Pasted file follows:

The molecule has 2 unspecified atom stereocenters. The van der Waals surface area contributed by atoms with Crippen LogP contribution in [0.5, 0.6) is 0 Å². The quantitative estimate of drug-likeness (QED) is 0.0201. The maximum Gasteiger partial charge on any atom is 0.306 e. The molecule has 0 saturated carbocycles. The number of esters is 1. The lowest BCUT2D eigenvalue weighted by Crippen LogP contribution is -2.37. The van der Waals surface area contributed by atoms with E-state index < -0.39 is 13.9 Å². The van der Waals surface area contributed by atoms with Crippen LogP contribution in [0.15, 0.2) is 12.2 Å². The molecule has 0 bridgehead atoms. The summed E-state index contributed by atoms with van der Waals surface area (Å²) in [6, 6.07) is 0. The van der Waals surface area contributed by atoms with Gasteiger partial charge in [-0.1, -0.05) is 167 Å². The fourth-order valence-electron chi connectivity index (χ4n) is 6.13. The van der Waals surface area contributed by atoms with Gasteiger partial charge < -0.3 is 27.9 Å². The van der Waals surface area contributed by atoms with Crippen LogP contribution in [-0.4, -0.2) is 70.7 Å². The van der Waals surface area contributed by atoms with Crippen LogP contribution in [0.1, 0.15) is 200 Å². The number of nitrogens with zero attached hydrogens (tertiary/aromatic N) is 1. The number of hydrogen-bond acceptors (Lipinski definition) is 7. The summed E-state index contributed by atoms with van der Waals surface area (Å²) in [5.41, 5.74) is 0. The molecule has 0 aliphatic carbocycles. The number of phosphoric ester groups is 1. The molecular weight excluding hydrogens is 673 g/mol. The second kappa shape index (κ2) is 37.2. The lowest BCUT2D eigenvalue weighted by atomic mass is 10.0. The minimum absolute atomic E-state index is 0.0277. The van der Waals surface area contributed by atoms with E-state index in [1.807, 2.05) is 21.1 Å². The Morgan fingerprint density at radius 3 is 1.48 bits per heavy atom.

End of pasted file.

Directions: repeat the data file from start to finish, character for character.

The molecule has 2 unspecified atom stereocenters. The van der Waals surface area contributed by atoms with Crippen LogP contribution in [0.5, 0.6) is 0 Å². The quantitative estimate of drug-likeness (QED) is 0.0201. The maximum Gasteiger partial charge on any atom is 0.306 e. The molecule has 0 saturated carbocycles. The number of esters is 1. The lowest BCUT2D eigenvalue weighted by Crippen LogP contribution is -2.37. The van der Waals surface area contributed by atoms with E-state index < -0.39 is 13.9 Å². The van der Waals surface area contributed by atoms with Crippen LogP contribution in [0.15, 0.2) is 12.2 Å². The molecule has 0 bridgehead atoms. The summed E-state index contributed by atoms with van der Waals surface area (Å²) in [6, 6.07) is 0. The van der Waals surface area contributed by atoms with Gasteiger partial charge in [-0.1, -0.05) is 167 Å². The fourth-order valence-electron chi connectivity index (χ4n) is 6.13. The van der Waals surface area contributed by atoms with Gasteiger partial charge < -0.3 is 27.9 Å². The van der Waals surface area contributed by atoms with Crippen LogP contribution in [-0.4, -0.2) is 70.7 Å². The van der Waals surface area contributed by atoms with Crippen LogP contribution in [0.1, 0.15) is 200 Å². The number of nitrogens with zero attached hydrogens (tertiary/aromatic N) is 1. The number of hydrogen-bond acceptors (Lipinski definition) is 7. The summed E-state index contributed by atoms with van der Waals surface area (Å²) in [5.41, 5.74) is 0. The molecule has 0 aliphatic carbocycles. The number of phosphoric ester groups is 1. The molecular weight excluding hydrogens is 673 g/mol. The second kappa shape index (κ2) is 37.2. The lowest BCUT2D eigenvalue weighted by atomic mass is 10.0. The minimum absolute atomic E-state index is 0.0277. The van der Waals surface area contributed by atoms with E-state index in [1.807, 2.05) is 21.1 Å². The Morgan fingerprint density at radius 3 is 1.48 bits per heavy atom.